Skip to main content

View Diary: The Impeachment Cure, Bruce Fein & Not So Strange Bedfellows (257 comments)

Comment Preferences

  •  Sure we do (9+ / 0-)

    I'm not as apocalyptic as many here, though that doesn't make me less impatient.  We've had corrupt, corporate-controlled government before.  We've survived depredations on the Constitution too.  The current situation is bad, but the Bushevik radicals have clearly reached the end of the line.  

    There is a colossal amount of inertia in the system of institutionalized corruption our government has become, and powerful forces don't want change.  But this is America:  we have our Constitution and our ideals; we have a history that shows we can overcome this challenge; we have momentum on our side.

    Gird up for the Long War.  It's not the one Bush and Rumsfeld flog, because they're on the wrong side in this one.  And, impeachment or not, their side is going down.

    Prematurely anti-Bush since 1999.

    by Dallasdoc on Fri Aug 10, 2007 at 09:17:17 PM PDT

    [ Parent ]

    •  I'm not apocalyptic either. (2+ / 0-)
      Recommended by:
      zbctj52, NonnyO

      ... but I can't agree with the idea that "Bushevik radicals have clearly reached the end of the line."
      Everytime I think they couldn't possibly do something more craven, they do it.

      And why wouldn't they as there have been no real punsihment for anything they've done.  Sure they lost the House, and the Senate -- but what effect has that had?  

      I see the Bush Administration as a very, very spoiled 4 year old wreaking unholy hell, and I see no adult setting boundaries and meteing out punishment when the boundaries are violated.  What do you expect the 4 year old to do next? I'd say he's going to throw another tantrum or two.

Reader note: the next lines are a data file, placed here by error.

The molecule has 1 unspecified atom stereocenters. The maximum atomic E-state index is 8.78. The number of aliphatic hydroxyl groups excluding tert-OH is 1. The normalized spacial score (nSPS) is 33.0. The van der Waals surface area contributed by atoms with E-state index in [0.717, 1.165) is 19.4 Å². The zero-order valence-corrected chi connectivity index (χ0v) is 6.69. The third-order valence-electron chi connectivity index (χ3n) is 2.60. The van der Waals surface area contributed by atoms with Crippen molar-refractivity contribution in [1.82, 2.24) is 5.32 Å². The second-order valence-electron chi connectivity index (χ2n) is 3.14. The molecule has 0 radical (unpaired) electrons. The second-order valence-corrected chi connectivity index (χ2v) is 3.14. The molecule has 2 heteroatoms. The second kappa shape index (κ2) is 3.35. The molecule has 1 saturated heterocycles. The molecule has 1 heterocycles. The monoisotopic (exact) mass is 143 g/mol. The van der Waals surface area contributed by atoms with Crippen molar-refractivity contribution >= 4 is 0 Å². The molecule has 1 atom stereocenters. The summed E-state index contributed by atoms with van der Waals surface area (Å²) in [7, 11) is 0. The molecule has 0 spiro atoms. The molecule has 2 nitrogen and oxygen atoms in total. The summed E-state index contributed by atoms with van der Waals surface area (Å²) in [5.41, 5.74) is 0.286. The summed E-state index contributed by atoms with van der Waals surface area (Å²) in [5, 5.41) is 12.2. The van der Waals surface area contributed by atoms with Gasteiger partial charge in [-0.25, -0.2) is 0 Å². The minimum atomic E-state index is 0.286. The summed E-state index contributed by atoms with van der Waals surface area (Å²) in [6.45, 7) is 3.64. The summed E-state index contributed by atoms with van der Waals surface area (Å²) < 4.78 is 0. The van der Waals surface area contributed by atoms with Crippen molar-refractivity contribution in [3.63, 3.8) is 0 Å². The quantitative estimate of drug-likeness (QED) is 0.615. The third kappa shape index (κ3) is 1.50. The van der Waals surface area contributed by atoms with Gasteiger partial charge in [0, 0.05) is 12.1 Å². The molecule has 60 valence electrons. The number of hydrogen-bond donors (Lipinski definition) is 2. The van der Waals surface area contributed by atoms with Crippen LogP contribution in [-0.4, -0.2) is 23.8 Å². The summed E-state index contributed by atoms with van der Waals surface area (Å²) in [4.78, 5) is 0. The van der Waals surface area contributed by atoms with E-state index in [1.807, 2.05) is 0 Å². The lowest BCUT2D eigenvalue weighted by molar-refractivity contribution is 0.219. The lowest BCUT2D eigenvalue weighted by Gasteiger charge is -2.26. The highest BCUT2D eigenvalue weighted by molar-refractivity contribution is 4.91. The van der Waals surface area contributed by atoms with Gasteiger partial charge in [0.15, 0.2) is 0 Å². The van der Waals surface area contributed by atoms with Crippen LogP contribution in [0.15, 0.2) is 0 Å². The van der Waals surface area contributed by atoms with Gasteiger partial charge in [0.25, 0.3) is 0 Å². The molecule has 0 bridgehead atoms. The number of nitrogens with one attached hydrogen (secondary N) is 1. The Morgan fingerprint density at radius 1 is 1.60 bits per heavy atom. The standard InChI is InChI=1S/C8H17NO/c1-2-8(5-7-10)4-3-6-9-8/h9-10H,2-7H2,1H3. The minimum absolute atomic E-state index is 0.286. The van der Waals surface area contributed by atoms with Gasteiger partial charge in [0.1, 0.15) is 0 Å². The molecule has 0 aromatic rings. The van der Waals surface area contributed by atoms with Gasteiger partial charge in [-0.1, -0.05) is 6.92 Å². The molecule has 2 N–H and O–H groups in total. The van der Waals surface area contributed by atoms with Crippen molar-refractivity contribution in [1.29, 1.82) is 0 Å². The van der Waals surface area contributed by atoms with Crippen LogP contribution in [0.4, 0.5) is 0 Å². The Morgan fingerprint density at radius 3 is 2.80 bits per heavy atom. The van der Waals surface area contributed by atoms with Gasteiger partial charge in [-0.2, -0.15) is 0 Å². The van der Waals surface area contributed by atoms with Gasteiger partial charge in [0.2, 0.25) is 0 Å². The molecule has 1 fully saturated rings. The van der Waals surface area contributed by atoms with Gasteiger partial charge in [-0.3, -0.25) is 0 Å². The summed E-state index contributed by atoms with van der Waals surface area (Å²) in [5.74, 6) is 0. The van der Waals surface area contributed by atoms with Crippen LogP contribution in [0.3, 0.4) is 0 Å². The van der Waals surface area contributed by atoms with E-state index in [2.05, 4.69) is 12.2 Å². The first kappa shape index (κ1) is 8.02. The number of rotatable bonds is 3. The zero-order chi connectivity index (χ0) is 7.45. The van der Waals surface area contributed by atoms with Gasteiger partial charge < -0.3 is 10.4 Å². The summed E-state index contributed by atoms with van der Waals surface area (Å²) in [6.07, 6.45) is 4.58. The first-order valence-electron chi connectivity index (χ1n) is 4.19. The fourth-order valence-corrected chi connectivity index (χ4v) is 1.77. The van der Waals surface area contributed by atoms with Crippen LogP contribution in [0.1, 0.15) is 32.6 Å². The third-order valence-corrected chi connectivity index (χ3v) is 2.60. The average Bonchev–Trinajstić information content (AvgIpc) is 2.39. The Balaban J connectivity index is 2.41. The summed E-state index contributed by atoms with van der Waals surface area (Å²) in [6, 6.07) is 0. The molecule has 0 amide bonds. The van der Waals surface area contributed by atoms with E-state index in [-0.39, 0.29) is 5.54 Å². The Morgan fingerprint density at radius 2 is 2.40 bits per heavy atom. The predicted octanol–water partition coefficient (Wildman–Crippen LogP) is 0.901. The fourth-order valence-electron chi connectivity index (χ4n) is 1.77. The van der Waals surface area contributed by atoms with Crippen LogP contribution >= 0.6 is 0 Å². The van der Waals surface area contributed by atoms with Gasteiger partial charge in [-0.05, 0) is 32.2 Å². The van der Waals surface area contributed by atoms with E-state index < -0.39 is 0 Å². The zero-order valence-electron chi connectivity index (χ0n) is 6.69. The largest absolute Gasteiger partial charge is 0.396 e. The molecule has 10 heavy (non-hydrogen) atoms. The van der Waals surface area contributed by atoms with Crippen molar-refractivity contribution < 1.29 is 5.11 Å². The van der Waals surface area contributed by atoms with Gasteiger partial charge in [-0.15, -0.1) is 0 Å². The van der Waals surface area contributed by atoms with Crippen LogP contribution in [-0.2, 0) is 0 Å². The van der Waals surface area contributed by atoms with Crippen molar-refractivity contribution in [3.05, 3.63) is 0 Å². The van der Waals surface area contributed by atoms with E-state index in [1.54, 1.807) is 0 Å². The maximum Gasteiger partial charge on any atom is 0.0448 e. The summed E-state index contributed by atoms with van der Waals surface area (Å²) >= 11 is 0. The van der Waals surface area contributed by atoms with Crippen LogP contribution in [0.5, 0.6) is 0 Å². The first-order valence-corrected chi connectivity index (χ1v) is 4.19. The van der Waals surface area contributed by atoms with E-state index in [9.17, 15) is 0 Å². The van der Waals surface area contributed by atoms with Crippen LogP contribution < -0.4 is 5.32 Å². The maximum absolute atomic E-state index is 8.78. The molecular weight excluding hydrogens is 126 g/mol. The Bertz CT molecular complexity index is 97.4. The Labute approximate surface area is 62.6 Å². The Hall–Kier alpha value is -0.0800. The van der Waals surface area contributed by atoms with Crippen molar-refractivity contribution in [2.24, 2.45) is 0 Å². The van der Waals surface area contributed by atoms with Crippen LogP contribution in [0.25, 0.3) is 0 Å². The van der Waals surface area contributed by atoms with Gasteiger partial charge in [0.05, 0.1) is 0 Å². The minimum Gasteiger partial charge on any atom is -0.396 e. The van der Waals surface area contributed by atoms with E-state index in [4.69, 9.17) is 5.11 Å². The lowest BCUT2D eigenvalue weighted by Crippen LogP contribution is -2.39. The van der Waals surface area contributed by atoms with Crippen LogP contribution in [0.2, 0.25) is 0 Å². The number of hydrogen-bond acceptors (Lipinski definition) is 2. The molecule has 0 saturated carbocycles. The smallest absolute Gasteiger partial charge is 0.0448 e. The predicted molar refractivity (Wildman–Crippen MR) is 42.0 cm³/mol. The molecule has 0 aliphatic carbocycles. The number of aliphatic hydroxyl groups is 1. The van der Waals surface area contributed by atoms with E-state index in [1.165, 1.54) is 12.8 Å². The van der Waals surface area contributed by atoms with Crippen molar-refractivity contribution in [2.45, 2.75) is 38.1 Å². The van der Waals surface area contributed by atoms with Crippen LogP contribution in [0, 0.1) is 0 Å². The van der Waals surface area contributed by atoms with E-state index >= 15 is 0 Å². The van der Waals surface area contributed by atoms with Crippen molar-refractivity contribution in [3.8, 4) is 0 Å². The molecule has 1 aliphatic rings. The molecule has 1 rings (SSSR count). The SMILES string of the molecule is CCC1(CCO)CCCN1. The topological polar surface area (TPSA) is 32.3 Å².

A conscientious man would be cautious how he dealt in blood.

      by decon on Sat Aug 11, 2007 at 08:14:28 AM PDT

      [ Parent ]

    •  The glass is 95% empty (0+ / 0-)

      There is a colossal amount of inertia in the system of institutionalized corruption our government has become, and powerful forces don't want change.  But this is America:  we have our Constitution and our ideals; we have a history that shows we can overcome this challenge; we have momentum on our side.

      I really don't see it this way at all.  I don't think we really have our "ideals" except as empty rhetorical stances.  We can blather all we want about rights and freedoms, but Bush & Co bet right:  Americans evidently won't lift a finger to defend their own freedoms when there's a real threat (we're much more worried about national sovreignty than about freedom).

      The many generations of our nation's commitment to empire, capitalism, and exploitation, have done the job on average Americans -- we're generally a selfish, materialistic, xenophobic, fearful group of people.  For a history of overcoming challenges you need to go all the way back to the Depression, when American culture was very, very different -- much more leftist, much less materialistic, much more willing to tear social systems apart and challenge authority.  And the world was very different, too, with Communism and Socialism building to the peak of their power (and thus posing a real threat to American capital, and a real inspiration for American troublemakers).

      As far as momentum is concerned, I couldn't agree less.  Americans have been steeped in capitalism, greed, and empire for the entire lifetimes of probably 90% of our population.  I think people here underestimate the level of outright violence and active dissent it took even to get the non-revolutionary reforms of the New Deal.  And it wasn't just a few years of non-metaphorical fighting -- it was decades and decades, from Haymarket to Ludlow to the San Francisco Docks to River Rouge and thousands of other confrontations in between.

      I really can't even imagine American workers doing any of this any more.  And if anyone tries, the Jay Goulds of the country, and there are many, simply find it too easy to hire half of us to kill the other half.

      And all the time, our society gets further in debt, the wealthy further entrench their power, and the environmental clock clicks closer to midnight, when global warming runs out of control and the ecological disaster becomes literally impossible to overcome.

      "Run, comrade, the old world is behind you!" -- Situationist graffito, 1968

      by Pesto on Sat Aug 11, 2007 at 02:33:30 PM PDT

      [ Parent ]

Subscribe or Donate to support Daily Kos.

Click here for the mobile view of the site